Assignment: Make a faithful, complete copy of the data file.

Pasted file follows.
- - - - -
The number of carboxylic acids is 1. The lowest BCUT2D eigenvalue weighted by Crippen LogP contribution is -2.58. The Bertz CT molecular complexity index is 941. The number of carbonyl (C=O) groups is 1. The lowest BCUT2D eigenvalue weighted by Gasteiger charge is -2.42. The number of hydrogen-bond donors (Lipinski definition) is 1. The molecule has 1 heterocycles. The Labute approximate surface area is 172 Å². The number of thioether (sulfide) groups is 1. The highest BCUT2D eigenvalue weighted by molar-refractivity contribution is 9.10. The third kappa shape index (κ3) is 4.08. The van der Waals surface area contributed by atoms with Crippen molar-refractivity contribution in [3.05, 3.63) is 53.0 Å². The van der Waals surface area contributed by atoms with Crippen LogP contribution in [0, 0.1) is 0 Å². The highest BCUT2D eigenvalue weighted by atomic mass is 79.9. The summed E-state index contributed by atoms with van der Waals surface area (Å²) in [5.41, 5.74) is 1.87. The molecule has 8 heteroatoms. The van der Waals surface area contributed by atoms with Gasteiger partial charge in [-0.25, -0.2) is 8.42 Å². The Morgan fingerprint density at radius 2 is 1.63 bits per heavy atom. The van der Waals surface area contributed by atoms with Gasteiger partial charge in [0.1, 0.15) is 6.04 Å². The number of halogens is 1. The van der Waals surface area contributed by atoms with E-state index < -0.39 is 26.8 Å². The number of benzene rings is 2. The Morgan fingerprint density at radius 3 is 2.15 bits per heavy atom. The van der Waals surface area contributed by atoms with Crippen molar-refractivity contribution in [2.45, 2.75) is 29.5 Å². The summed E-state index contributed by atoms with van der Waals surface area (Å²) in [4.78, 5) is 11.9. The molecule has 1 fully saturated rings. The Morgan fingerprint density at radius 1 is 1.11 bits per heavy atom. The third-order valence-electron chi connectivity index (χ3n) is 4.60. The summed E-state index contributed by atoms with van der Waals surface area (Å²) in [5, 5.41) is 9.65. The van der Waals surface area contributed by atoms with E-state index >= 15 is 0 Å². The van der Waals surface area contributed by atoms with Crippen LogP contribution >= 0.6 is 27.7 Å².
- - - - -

The number of carboxylic acids is 1. The lowest BCUT2D eigenvalue weighted by Crippen LogP contribution is -2.58. The Bertz CT molecular complexity index is 941. The number of carbonyl (C=O) groups is 1. The lowest BCUT2D eigenvalue weighted by Gasteiger charge is -2.42. The number of hydrogen-bond donors (Lipinski definition) is 1. The molecule has 1 heterocycles. The Labute approximate surface area is 172 Å². The number of thioether (sulfide) groups is 1. The highest BCUT2D eigenvalue weighted by molar-refractivity contribution is 9.10. The third kappa shape index (κ3) is 4.08. The van der Waals surface area contributed by atoms with Crippen molar-refractivity contribution in [3.05, 3.63) is 53.0 Å². The van der Waals surface area contributed by atoms with Crippen LogP contribution in [0, 0.1) is 0 Å². The highest BCUT2D eigenvalue weighted by atomic mass is 79.9. The summed E-state index contributed by atoms with van der Waals surface area (Å²) in [5.41, 5.74) is 1.87. The molecule has 8 heteroatoms. The van der Waals surface area contributed by atoms with Gasteiger partial charge in [-0.25, -0.2) is 8.42 Å². The Morgan fingerprint density at radius 2 is 1.63 bits per heavy atom. The van der Waals surface area contributed by atoms with Gasteiger partial charge in [0.1, 0.15) is 6.04 Å². The number of halogens is 1. The van der Waals surface area contributed by atoms with E-state index < -0.39 is 26.8 Å². The number of benzene rings is 2. The Morgan fingerprint density at radius 3 is 2.15 bits per heavy atom. The van der Waals surface area contributed by atoms with Crippen molar-refractivity contribution in [2.45, 2.75) is 29.5 Å². The summed E-state index contributed by atoms with van der Waals surface area (Å²) in [4.78, 5) is 11.9. The molecule has 1 fully saturated rings. The Morgan fingerprint density at radius 1 is 1.11 bits per heavy atom. The third-order valence-electron chi connectivity index (χ3n) is 4.60. The summed E-state index contributed by atoms with van der Waals surface area (Å²) in [5, 5.41) is 9.65. The van der Waals surface area contributed by atoms with E-state index >= 15 is 0 Å². The van der Waals surface area contributed by atoms with Crippen LogP contribution >= 0.6 is 27.7 Å².